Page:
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Showing posts from October, 2013

on teaching, smartness, and empathy

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One of my favorite quotes from Cedric Villani, the Fields Medalist and mathematics professor at UC Berkeley who spoke at TEDxOrangeCoast along with my sister and me in September, was one about teaching--to paraphrase, he said that he wasn't doing his job if he made people feel dumb when he was talking to them. True teaching, he said, was making people see a complex issue as simple. It clicked with me because it made total sense, and it distinguishes between good teachers vs. the folks who interject to "help" someone when in truth they're just trying to emphasize how smart they are. (Of course, there are also just folks who genuinely don't know how to simplify things.)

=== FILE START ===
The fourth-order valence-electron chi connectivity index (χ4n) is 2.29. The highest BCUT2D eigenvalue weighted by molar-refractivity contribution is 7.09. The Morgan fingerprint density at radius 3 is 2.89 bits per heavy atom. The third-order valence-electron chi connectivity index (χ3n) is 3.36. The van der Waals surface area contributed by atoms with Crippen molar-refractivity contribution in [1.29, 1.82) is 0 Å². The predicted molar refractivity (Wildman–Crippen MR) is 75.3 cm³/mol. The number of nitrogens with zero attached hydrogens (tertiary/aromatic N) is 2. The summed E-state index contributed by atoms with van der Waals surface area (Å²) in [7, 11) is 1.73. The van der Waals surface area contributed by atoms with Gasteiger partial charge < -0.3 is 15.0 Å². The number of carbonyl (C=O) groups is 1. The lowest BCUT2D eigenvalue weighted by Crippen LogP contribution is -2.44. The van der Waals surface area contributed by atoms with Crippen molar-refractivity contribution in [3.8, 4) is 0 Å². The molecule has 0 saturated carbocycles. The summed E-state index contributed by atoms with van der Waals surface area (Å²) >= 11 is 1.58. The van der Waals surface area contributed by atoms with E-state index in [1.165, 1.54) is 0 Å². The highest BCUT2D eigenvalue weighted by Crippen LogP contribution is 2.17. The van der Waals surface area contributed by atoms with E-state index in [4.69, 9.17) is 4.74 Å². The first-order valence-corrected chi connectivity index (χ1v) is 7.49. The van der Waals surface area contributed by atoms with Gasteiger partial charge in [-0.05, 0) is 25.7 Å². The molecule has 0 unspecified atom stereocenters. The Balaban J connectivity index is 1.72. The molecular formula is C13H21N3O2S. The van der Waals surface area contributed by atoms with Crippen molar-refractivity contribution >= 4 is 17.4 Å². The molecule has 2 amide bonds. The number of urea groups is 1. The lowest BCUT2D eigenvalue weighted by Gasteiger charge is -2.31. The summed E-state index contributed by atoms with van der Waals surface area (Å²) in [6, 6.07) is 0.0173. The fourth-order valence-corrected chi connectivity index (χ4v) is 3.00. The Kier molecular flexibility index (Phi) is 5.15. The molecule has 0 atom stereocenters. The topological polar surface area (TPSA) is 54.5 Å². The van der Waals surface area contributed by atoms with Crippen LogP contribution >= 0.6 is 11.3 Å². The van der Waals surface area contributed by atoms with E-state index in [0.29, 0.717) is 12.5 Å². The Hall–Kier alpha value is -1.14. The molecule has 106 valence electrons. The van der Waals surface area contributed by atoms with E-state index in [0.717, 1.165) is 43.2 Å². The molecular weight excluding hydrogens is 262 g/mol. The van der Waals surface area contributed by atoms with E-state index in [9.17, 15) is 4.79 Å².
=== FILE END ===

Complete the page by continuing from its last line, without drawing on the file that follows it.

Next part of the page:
I guess this came to mind because I was thinking of all the teachers I've had. Undoubtedly, the best have been the ones who treat everyone with respect, never assuming that one person is somehow less capable of learning a subject than another. Across the disciplines, there are teachers who make…

Sweet sixteen and we had arrived

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The similarities between my life and the Lana Del Rey song ("This Is What Makes Us Girls") ends with the blog post's titular line, but I like the song...

"Sweet sixteen and we had arrived
Walking down the streets as they whistle, "Hi, hi!"
Stealin' police cars with the senior guys
Teachers said we'd never make it out alive"



It continues in that vein. But don't worry, I'm not going to model my life here on out after Lana's narrator (much as I find "stealin' police cars" and "drinking cherry schnapps at the local dive" to be intellectually engaging pursuits). The cultural significance of sixteen has a lot to do with the tradition of cotillion balls (thank the deep South for that)--the idea that you "made your debut" at this age. Clearly, I made my debut--albeit one of a different sort--a bit earlier. Which leads me to write this.

One of my best friends wrote on my wall that I was too young, and that…